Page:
At exactly 1 o'clock 05 minutes, on the night of December 29-30, 1902, almost all pendulum clocks stopped in Paris.
Describing this inexplicable phenomenon on its pages, the first issue of the journal "Bulletin of Knowledge" for 1903 said that many Parisians felt dizzy, accompanied by nausea and fainting.
The director of the central meteorological station in Paris then officially announced that no atmospheric anomalies had been observed during all this time. Seismographs have not recorded a single case of soil vibrations. Most interestingly, the "Parisian crash" stopped only the pendulum mechanisms. The "spring clock" continued its work as usual.
Everyone knows that a pendulum in a clock oscillates under the force of gravity. Such a simultaneous stop of all pendulums could have happened if, for example, that night in Paris, the force of gravity were removed in one fell swoop, and all the inhabitants would be in a state of weightlessness, and accordingly the pendulums too. The same option would be possible if the entire geographic area were in a state of free fall overnight.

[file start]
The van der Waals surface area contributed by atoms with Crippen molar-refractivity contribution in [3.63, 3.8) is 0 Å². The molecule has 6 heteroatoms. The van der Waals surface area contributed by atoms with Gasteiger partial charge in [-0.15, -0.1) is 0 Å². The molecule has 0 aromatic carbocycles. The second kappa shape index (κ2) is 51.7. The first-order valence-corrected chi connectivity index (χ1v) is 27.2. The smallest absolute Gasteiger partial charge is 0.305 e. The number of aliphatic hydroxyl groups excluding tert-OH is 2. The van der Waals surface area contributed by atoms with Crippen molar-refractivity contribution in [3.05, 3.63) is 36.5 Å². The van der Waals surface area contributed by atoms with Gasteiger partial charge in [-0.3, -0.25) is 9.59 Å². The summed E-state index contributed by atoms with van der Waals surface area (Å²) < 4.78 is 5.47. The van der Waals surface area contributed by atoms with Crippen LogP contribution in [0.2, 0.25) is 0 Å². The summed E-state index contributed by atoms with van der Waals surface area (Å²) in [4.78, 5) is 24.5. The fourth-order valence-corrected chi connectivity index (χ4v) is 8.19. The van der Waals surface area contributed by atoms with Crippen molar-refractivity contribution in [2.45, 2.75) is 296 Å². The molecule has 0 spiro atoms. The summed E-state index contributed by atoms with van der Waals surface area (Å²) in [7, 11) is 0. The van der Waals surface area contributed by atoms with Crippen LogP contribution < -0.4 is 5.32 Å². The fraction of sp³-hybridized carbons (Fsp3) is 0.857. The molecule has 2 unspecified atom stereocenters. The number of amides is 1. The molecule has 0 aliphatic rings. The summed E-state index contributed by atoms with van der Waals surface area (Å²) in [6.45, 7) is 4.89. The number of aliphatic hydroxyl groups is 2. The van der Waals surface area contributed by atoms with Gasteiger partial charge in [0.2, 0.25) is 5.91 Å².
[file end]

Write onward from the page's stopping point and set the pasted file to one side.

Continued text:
Since this is practically impossible, it remains to assume that oscillations have arisen, in phase opposite to the oscillations of the pendulums, when summed up, they mutually annihilated. It would be interesting to know whether the famous Foucault pendulum stopped at the same time.
With any of these options, a person would naturally feel dizzy and nauseous, just like when we are upside down, for example. The French were very scared, and every now and then they tried to find out what had happened to them. Until now, not a single such case has been recorded in the world, and many fantastic guesses are being built around its nature - from the violation of cosmic matter to the pampering of aliens. Surely, we will never know the truth about the Paris crash.